Of outlets stocking antimalarials in the last three months, 87% of private not for-profit facilities offered any test services. Among other outlet types, availability of any testing services was less than 10% across all outlet types in the private sector, with the exception of private for profit facilities (37%) and public health facilities (26%). Microscopic testing was generally more available than rapid diagnostic tests.

Price of antimalarials

Among all outlets, the median price QA ACTs per AETD is USD 1.48. In public health facilities, the median price of QA ACTs is USD 0.00, indicating the policy of free ACTs in those facilities. In private for-profit outlets, the median price of QA ACTs is USD 1.48. The median price of QA ACTs with the AMFm logo is USD 1.48, where as the median price of QA ACTs without the AMFm logo is USD 2.95 (data not shown). The ratio of the median price of QA ACTs with the AMFm logo to that of the most popular antimalarial is 3.1 times. QA ACTs with the AMFm logo were being sold on average for 2.4 times more than the recommended retail price for an adult dose, which was set at USD 0.59. In private for-profit outlets, the median price of oral AMT is USD 2.83.

Volumes of antimalarials sold/distributed

Measured across all outlets, the market share of QA ACTs is 20%. The QA ACT share is largest in public health facilities (48%), followed by private not for profit facilities (40%). QA ACT market share in the private for profit sector is 18%. The share of non-quality-assured QA ACTs is 8% in all outlets. Market share of nATs in all outlets is 66.3%, and is highest among community health workers (80%) followed by the private for-profit sector (69%). Measured across all outlets, the market share of oral AMT is 4.1%, and greatest in pharmacies (9%) and the private sector generally (4.4%). The private sector accounted for over 90% of all antimalarials distributed.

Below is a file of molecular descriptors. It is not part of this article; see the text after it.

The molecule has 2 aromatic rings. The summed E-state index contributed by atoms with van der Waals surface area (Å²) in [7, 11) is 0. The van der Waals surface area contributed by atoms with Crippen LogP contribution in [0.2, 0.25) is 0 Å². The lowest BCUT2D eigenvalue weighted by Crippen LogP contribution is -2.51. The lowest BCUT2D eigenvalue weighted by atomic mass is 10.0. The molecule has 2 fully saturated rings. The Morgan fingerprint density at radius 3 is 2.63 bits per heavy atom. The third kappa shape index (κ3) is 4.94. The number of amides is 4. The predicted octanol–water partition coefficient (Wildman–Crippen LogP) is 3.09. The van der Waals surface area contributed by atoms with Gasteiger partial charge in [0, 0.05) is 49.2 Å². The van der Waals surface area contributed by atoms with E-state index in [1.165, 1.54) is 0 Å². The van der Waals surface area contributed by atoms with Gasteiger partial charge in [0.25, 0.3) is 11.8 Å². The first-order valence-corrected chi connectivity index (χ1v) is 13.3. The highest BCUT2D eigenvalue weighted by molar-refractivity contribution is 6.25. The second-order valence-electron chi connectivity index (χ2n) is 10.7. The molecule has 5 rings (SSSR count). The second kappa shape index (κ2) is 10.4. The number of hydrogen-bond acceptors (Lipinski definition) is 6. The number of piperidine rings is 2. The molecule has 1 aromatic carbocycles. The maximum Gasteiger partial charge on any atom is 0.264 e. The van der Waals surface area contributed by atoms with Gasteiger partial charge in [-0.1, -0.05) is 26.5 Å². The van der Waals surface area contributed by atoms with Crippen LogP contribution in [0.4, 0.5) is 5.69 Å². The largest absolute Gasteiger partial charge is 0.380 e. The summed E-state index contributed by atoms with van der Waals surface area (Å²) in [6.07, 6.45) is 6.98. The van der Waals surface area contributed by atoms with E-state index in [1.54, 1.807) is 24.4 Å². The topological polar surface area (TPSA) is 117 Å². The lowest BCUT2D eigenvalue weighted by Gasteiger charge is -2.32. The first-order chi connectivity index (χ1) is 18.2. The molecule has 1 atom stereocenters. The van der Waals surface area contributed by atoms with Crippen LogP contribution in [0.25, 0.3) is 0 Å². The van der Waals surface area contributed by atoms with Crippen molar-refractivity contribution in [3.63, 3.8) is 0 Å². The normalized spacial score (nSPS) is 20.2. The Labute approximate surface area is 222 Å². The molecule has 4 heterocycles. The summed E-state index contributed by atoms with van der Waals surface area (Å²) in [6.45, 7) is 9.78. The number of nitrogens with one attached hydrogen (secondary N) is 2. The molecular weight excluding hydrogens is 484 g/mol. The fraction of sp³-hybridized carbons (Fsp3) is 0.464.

Provider knowledge

Overall, 53% of providers were able to correctly state ASAQ or AL as the recommended first-line treatment for uncomplicated malaria in Nigeria. Knowledge was higher among providers at public/not-for-profit sector outlets, compared to the private sector (82% vs. 51% respectively). There was substantial variability across outlet types as well. For example, while knowledge was relatively high for public health facilities (83%), private not for-profit outlets (97%) and pharmacies (83%), it was lower among drug stores (51%) general retailers (27%) and community health workers (22%).


The ACTwatch Outlet Survey involves quantitative research at the outlet level in ACTwatch countries (Cambodia, Uganda, Zambia, Nigeria, Benin, Madagascar and the Democratic Republic of Congo). Other elements of ACTwatch research include Household Surveys led by Population Services International (PSI) and Supply Chain Research led by the London School of Hygiene & Tropical Medicine (LSHTM). This report presents the results of a cross-sectional survey of outlets conducted in Nigeria between October14thand November 30th, 2011 and also serves as the endline for the Affordable Medicines Facility – malaria (AMFm) Phase I Independent Evaluation.